I'd been waiting for an estimate to rebuild our generator, wanting some hard numbers to compare before deciding to rebuild or install new. I had gotten some good advice from our friend John, years ago the owner of Meramec Marina, and we were both waiting to see what a rebuild would consist of, and at what cost.
  Just as Kevin was finishing up with the water heater, I got a call from Mark of Mark's Diesel, and got a rebuild estimate. Without getting into specifics, I had just about decided on what to do, but ran things by John and sent him the estimate via email.
  For not much more money than a costly rebuild, we can get a brand new Westerbeke generator with a two year warranty. So that's what we're going to do, especially when the rebuild didn't include some key things that our friend John felt were necessary.

  Even before we got the estimate on the generator, I went out and bought a sheet of Starboard and made a bigger base for whatever generator we were going to put back in. The base is extended toward the bow by four inches. This would allow us to install the generator a bit further away from the back to allow better access to the water pump, but after watching Kevin wrestle with our water heater in the close quarters, I've decided to install the new generator in the same spot as the old one, but the bigger shelf will allow us to remove the mounting bolts and slide the generator forward when we have to access anything on the back side of it. The four hundred pound generator will slide easily on the slick Starboard. At least we'll be accomplishing something to make service easier in the future.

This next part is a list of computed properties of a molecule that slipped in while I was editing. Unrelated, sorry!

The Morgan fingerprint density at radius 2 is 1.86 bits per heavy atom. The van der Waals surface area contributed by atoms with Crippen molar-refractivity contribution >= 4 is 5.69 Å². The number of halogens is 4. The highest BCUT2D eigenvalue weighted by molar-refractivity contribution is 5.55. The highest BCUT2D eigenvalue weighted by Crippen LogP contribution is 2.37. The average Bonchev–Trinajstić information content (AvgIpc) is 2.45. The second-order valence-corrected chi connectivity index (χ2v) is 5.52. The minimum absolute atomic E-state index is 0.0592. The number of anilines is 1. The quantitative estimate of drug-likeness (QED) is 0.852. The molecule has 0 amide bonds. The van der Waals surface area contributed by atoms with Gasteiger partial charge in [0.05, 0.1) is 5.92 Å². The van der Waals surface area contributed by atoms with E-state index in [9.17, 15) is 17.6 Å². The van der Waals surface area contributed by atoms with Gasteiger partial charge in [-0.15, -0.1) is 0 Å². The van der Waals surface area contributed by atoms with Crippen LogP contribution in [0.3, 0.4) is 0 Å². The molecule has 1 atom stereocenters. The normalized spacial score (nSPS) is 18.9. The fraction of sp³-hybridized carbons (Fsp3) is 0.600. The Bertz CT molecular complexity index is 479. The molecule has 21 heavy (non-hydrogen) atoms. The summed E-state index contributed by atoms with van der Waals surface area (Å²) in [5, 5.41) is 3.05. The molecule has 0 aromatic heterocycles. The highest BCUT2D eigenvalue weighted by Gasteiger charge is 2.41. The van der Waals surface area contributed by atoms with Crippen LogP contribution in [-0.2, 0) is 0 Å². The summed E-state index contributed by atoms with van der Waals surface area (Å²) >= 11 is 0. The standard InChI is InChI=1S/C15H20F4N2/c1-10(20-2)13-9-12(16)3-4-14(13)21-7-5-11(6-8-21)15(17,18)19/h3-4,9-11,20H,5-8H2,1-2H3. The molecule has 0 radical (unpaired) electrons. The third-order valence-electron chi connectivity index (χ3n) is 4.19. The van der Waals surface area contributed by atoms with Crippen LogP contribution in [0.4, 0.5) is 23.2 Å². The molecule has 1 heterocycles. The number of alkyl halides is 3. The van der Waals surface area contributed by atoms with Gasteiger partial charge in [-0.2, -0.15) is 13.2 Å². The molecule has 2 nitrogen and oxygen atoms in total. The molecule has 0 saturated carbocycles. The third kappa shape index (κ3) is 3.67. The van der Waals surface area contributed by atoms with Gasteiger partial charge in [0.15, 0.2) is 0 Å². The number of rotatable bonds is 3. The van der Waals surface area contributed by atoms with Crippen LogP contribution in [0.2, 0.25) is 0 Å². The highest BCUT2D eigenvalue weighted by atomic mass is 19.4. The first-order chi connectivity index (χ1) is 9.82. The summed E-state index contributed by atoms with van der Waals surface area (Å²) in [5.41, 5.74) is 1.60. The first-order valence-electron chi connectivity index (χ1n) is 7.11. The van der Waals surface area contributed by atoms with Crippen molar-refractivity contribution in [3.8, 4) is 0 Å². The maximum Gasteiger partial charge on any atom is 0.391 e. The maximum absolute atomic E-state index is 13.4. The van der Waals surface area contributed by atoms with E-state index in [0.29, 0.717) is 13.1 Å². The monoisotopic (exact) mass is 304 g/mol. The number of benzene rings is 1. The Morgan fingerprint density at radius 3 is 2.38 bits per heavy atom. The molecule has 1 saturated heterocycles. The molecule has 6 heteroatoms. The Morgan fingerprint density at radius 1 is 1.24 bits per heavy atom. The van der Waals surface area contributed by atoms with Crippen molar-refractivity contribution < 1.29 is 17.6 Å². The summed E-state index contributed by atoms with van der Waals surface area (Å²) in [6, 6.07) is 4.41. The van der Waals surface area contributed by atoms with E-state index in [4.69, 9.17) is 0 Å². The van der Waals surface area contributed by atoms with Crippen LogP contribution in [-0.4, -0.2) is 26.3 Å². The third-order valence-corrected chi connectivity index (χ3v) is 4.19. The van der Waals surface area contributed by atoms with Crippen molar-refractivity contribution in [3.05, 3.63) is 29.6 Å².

There is one good thing though. One year ago at this time we were just getting out of debt from some service we had gotten done in St. Louis before we left. Our condo was still for sale and we hadn't built up any reserves.